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Year 3 poetry – 15 of the best worksheets and lessons for LKS2

Give Y3 children a great grounding in poems and poetry writing with this selection of ideas, activities and teaching tools for your English lessons...

  • Year 3 poetry – 15 of the best worksheets and lessons for LKS2

1 | Poetry model text resource packs

These Y3 Real Writing poetry resources use model texts as the jumping off point to cover different subjects.

The first two-week unit is based around volcanoes, while the second is structured around the present perfect tense.

In each one, children will look at the etymology and morphology of words, and consider some of the structural features of poetry, before finally writing their own poem using the same structure as the model text.

Click the links below to check them out.

  • Year 3 – Volcano
  • Year 3 – I Have…

  • 2 | Five poets read their poems

    Made for National Poetry Day, these videos explore how ‘truth’ might inspire a poet, so here you can watch Karl Nova, Michael Rosen, Rachel Rooney, Victoria Adukwei Bulley and Joseph Coelho reading their poems, and you can also download the full text of the poems, and suggestions for teaching and learning activities related to each one.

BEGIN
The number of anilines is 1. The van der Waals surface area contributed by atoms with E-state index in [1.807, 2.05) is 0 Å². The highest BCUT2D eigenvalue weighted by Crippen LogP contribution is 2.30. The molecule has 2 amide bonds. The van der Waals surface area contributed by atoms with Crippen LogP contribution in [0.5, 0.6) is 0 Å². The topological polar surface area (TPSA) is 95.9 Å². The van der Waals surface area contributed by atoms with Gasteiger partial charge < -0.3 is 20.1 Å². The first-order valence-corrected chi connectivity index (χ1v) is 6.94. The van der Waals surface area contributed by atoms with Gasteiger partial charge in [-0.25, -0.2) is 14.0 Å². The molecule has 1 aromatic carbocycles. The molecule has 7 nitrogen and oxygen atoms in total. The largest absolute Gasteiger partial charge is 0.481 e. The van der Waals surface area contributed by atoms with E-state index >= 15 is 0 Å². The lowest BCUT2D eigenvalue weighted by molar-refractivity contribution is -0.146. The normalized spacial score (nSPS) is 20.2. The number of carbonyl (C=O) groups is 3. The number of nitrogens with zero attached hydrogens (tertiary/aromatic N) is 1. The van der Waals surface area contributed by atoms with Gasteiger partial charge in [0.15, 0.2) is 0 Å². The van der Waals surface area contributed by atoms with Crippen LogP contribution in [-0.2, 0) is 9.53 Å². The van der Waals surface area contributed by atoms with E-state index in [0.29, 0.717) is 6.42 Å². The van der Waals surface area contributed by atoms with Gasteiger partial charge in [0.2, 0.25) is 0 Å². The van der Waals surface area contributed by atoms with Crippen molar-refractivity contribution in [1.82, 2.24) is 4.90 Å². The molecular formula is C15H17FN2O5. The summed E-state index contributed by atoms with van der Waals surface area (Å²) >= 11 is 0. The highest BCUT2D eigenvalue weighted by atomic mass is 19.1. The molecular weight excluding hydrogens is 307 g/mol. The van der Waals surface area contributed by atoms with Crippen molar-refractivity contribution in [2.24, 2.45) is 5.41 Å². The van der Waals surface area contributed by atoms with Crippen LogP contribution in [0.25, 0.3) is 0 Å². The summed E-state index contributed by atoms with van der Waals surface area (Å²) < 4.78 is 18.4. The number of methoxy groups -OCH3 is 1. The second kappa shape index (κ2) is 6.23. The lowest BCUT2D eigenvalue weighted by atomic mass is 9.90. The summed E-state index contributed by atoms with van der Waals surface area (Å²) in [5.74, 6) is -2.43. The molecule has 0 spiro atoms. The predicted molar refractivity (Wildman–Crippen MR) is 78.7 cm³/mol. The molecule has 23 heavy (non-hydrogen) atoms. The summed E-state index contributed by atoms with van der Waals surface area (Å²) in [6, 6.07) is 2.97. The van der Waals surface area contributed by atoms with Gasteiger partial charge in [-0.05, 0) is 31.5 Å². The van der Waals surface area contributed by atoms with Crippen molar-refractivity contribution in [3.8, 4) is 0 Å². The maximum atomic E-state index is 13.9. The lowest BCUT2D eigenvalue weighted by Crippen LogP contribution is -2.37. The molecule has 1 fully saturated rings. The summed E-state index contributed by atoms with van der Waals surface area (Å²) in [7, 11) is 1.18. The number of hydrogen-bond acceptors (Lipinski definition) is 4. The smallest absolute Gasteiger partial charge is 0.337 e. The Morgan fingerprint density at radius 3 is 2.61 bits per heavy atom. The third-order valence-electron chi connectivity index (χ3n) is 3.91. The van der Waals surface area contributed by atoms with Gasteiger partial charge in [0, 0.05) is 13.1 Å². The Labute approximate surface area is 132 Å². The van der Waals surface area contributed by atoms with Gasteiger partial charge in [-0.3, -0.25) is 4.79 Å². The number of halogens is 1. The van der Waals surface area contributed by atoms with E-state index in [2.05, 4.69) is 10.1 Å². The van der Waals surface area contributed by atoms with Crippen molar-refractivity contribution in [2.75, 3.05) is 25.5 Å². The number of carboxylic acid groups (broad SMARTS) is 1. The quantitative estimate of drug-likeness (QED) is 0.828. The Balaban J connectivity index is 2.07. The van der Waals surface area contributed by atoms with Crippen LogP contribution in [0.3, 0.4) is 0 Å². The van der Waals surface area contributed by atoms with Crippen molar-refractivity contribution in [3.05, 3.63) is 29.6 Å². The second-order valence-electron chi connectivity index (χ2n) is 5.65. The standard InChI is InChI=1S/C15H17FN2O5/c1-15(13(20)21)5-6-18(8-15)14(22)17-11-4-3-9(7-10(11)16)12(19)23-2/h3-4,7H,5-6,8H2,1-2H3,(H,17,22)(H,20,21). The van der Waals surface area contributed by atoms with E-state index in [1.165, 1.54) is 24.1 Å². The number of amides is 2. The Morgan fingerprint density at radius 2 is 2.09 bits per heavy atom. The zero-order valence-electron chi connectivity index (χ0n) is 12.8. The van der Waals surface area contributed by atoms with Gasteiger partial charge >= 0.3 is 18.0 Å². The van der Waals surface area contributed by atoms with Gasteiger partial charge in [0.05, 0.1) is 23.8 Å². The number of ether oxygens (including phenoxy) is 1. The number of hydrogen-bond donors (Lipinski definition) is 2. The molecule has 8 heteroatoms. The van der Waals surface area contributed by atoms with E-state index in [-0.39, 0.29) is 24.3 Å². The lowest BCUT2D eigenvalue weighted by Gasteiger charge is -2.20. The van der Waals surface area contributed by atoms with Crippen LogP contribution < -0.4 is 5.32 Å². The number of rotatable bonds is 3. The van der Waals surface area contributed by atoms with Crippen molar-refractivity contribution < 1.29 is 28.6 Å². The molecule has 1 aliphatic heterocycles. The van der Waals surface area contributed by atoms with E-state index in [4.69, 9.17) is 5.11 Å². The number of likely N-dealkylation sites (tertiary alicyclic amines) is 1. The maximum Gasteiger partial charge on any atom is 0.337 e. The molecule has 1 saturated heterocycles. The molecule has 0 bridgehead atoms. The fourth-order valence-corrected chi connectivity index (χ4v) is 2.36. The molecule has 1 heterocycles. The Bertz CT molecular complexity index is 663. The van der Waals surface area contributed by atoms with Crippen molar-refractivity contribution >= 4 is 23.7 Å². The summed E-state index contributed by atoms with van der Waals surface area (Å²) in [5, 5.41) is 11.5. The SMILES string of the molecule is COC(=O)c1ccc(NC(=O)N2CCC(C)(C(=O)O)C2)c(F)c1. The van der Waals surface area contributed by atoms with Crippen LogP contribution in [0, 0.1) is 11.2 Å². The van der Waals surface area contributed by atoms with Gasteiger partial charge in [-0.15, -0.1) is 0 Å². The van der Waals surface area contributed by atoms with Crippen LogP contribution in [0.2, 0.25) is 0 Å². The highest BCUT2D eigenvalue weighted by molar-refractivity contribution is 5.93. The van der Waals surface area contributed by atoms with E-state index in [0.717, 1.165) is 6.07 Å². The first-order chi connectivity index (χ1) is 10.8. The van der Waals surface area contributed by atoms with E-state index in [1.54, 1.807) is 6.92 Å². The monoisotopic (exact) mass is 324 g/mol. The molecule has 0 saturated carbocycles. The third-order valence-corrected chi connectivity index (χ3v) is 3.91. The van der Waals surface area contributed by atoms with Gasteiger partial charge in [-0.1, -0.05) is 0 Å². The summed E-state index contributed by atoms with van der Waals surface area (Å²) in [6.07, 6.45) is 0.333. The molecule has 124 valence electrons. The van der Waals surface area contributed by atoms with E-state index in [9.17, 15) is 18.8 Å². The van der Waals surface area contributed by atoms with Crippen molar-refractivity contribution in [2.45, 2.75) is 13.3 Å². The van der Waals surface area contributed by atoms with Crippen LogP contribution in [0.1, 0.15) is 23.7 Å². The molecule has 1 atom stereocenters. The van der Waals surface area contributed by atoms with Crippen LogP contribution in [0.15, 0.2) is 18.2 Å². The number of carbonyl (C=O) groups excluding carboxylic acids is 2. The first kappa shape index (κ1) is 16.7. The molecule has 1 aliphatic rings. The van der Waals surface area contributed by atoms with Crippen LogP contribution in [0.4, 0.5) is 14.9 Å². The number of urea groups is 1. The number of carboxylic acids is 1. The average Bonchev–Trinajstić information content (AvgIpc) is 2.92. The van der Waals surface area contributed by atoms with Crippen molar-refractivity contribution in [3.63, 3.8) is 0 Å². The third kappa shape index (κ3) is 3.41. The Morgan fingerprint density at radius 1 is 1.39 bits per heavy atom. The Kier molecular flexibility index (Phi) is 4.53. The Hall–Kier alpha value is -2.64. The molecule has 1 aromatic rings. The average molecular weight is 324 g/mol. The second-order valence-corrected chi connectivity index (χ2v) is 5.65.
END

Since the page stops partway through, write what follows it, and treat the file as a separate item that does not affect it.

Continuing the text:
You’ll find all this here.


    3 | Pie Corbett poetry lessons

    Each of these Pie Corbett resources features original poems based around a theme, and accompanying activities.

    Download all of the following poetry lessons from Pie:

    Check out all of our exclusive Pie Corbett resources here.


    4 | Dr Seuss poetry pack

    This National Poetry Day pack for KS1 and LKS2 includes activity sheets based on three Dr Seuss poems, the master of wordplay!